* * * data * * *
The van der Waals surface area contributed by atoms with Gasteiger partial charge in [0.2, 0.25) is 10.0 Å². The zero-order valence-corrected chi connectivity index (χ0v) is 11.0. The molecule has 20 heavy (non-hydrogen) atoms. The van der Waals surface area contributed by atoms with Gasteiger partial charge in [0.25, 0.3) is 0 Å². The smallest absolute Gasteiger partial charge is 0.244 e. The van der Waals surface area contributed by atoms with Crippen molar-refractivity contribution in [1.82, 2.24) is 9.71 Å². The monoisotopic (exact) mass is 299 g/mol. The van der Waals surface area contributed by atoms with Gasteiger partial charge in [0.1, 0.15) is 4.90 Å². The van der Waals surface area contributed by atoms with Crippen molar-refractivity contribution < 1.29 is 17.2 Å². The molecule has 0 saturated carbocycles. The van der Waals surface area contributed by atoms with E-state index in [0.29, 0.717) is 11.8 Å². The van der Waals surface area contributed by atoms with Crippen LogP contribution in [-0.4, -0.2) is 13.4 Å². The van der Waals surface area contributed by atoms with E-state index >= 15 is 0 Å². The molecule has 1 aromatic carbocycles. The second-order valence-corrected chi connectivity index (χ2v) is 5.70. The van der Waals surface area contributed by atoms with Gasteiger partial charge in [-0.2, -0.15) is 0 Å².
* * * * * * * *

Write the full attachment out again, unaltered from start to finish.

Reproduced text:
The van der Waals surface area contributed by atoms with Gasteiger partial charge in [0.2, 0.25) is 10.0 Å². The zero-order valence-corrected chi connectivity index (χ0v) is 11.0. The molecule has 20 heavy (non-hydrogen) atoms. The van der Waals surface area contributed by atoms with Gasteiger partial charge in [0.25, 0.3) is 0 Å². The smallest absolute Gasteiger partial charge is 0.244 e. The van der Waals surface area contributed by atoms with Crippen molar-refractivity contribution in [1.82, 2.24) is 9.71 Å². The monoisotopic (exact) mass is 299 g/mol. The van der Waals surface area contributed by atoms with Gasteiger partial charge in [0.1, 0.15) is 4.90 Å². The van der Waals surface area contributed by atoms with Crippen molar-refractivity contribution < 1.29 is 17.2 Å². The molecule has 0 saturated carbocycles. The van der Waals surface area contributed by atoms with E-state index in [0.29, 0.717) is 11.8 Å². The van der Waals surface area contributed by atoms with Crippen LogP contribution in [-0.4, -0.2) is 13.4 Å². The van der Waals surface area contributed by atoms with E-state index >= 15 is 0 Å². The molecule has 1 aromatic carbocycles. The second-order valence-corrected chi connectivity index (χ2v) is 5.70. The van der Waals surface area contributed by atoms with Gasteiger partial charge in [-0.2, -0.15) is 0 Å².